Gram Positive Bacilli
Not true about Clostridium tetani?
|A||It is dormant and present in soil and man and animal intestine|
|B||It is transmitted through infected wounds|
|C||It occurs more in winter and dry season|
|D||Herd immunity does not contribute|
It occurs more in winter and dry season
a. Many spp. of Clostridium, especially Cl.perfringens and Cl. tetani are found normally in human and intestine. Cl. tetani spores can persist in soil and remain dormant for several years.
b. Most cases of tetanus result from small puncture wounds or lacerations which become contaminated with C. tetani spores that germinate, multiply and produce toxin (tetanospasmin).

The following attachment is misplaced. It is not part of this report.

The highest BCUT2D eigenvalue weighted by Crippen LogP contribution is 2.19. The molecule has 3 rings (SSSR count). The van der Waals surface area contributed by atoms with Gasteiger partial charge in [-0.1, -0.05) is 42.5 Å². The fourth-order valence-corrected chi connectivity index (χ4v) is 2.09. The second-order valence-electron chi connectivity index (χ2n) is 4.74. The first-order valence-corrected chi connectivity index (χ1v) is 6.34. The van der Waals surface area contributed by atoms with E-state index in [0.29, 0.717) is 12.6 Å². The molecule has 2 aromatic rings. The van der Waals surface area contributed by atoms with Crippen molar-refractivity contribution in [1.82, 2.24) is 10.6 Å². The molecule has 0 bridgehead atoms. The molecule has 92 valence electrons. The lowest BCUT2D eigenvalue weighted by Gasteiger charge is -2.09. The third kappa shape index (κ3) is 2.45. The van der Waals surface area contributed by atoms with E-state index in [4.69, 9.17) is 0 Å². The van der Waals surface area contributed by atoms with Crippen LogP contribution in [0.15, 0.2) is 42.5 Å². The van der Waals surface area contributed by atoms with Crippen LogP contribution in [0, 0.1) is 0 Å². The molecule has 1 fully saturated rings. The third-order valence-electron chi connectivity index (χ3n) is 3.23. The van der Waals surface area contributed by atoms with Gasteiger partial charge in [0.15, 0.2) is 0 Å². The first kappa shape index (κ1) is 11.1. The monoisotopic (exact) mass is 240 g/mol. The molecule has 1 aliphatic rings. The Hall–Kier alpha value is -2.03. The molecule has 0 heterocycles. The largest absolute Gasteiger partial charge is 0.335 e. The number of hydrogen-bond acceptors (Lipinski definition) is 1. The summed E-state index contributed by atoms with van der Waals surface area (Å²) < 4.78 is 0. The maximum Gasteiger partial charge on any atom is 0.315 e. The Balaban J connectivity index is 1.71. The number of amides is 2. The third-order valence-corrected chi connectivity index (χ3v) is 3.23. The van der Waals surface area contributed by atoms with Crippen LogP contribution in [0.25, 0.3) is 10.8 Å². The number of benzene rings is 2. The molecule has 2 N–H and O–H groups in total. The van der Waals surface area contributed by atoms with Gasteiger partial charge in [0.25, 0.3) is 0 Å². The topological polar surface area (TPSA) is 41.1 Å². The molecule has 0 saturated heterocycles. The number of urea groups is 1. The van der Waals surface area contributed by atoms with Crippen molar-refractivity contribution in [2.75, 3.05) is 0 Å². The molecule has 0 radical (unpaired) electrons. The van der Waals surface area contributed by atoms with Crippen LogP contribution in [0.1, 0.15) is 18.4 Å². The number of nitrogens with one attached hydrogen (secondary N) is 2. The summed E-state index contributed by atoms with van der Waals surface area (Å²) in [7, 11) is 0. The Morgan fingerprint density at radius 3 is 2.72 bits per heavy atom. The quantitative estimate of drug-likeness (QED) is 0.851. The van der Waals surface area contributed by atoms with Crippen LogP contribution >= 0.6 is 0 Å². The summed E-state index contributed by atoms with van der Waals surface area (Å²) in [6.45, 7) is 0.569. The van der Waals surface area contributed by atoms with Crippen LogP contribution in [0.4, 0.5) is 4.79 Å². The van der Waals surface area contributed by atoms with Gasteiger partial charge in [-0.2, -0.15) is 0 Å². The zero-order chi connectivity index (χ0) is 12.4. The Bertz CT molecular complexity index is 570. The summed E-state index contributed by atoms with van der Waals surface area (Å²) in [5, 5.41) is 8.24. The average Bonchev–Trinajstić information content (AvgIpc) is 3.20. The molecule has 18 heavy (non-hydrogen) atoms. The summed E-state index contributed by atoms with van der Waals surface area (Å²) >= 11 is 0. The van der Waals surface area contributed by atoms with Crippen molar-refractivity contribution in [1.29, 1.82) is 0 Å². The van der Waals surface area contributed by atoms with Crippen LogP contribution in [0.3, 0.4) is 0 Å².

c. Symptoms appear due to migration of toxin along neural paths from local wound to sites of action in the CNS.
d. There it becomes rapidly fixed to gangliosides at the presynaptic inhibitory motor nerve endings, and is taken up into the axon by endocytosis. The effect of the toxin is by selective cleavage of a protein component of synaptic vesicles, synaptobrevin II and thereby block the release of inhibitory neurotransmitters (glycine and gamma-amino butyric acid) across the synaptic cleft, which is required to inhibit nervous impulse.
e. Tetanus is more common in developing countries where the climate is warm and in rural areas where soil is fertile and highly cultivated.
f. Herd immunity only applies to diseases that are contagious. It does not apply to diseases such as tetanus in which there is no human to human transmission.